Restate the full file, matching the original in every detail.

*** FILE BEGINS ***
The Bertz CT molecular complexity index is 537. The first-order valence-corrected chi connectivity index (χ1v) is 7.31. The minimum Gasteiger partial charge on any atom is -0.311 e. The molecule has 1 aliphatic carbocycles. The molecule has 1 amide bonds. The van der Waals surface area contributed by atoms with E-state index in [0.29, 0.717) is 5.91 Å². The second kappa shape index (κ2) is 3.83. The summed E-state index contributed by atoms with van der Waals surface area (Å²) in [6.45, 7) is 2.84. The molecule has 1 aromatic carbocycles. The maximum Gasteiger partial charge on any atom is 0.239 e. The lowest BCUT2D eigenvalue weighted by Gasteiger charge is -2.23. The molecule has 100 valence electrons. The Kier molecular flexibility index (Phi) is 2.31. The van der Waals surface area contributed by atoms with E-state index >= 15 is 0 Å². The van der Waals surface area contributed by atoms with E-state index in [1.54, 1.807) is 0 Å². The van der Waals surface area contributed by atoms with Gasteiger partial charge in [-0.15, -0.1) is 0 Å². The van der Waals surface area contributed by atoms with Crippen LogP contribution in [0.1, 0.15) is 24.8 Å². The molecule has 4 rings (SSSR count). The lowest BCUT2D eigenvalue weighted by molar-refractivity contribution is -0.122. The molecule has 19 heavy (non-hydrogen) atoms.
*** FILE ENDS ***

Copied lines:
The Bertz CT molecular complexity index is 537. The first-order valence-corrected chi connectivity index (χ1v) is 7.31. The minimum Gasteiger partial charge on any atom is -0.311 e. The molecule has 1 aliphatic carbocycles. The molecule has 1 amide bonds. The van der Waals surface area contributed by atoms with E-state index in [0.29, 0.717) is 5.91 Å². The second kappa shape index (κ2) is 3.83. The summed E-state index contributed by atoms with van der Waals surface area (Å²) in [6.45, 7) is 2.84. The molecule has 1 aromatic carbocycles. The maximum Gasteiger partial charge on any atom is 0.239 e. The lowest BCUT2D eigenvalue weighted by Gasteiger charge is -2.23. The molecule has 100 valence electrons. The Kier molecular flexibility index (Phi) is 2.31. The van der Waals surface area contributed by atoms with E-state index >= 15 is 0 Å². The van der Waals surface area contributed by atoms with E-state index in [1.54, 1.807) is 0 Å². The van der Waals surface area contributed by atoms with Gasteiger partial charge in [-0.15, -0.1) is 0 Å². The van der Waals surface area contributed by atoms with Crippen LogP contribution in [0.1, 0.15) is 24.8 Å². The molecule has 4 rings (SSSR count). The lowest BCUT2D eigenvalue weighted by molar-refractivity contribution is -0.122. The molecule has 19 heavy (non-hydrogen) atoms.